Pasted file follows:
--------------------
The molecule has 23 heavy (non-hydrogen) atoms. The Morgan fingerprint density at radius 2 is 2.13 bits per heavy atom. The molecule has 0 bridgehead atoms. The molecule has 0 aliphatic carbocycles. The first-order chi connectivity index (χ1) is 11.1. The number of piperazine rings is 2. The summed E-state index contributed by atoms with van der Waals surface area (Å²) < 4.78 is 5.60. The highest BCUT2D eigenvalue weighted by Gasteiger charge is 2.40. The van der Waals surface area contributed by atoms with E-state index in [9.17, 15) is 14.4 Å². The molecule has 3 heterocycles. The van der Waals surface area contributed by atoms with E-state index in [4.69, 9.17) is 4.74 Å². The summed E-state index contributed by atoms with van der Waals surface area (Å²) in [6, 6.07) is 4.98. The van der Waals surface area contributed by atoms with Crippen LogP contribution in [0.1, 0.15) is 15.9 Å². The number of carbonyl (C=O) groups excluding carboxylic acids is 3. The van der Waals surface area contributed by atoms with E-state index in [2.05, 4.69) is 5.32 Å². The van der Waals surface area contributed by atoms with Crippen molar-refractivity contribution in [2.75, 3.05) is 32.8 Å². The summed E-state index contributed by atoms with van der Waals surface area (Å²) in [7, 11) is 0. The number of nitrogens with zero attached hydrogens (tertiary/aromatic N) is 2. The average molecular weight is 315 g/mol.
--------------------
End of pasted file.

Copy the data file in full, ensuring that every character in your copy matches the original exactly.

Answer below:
The molecule has 23 heavy (non-hydrogen) atoms. The Morgan fingerprint density at radius 2 is 2.13 bits per heavy atom. The molecule has 0 bridgehead atoms. The molecule has 0 aliphatic carbocycles. The first-order chi connectivity index (χ1) is 11.1. The number of piperazine rings is 2. The summed E-state index contributed by atoms with van der Waals surface area (Å²) < 4.78 is 5.60. The highest BCUT2D eigenvalue weighted by Gasteiger charge is 2.40. The van der Waals surface area contributed by atoms with E-state index in [9.17, 15) is 14.4 Å². The molecule has 3 heterocycles. The van der Waals surface area contributed by atoms with E-state index in [4.69, 9.17) is 4.74 Å². The summed E-state index contributed by atoms with van der Waals surface area (Å²) in [6, 6.07) is 4.98. The van der Waals surface area contributed by atoms with Crippen LogP contribution in [0.1, 0.15) is 15.9 Å². The number of carbonyl (C=O) groups excluding carboxylic acids is 3. The van der Waals surface area contributed by atoms with E-state index in [2.05, 4.69) is 5.32 Å². The van der Waals surface area contributed by atoms with Crippen molar-refractivity contribution in [2.75, 3.05) is 32.8 Å². The summed E-state index contributed by atoms with van der Waals surface area (Å²) in [7, 11) is 0. The number of nitrogens with zero attached hydrogens (tertiary/aromatic N) is 2. The average molecular weight is 315 g/mol.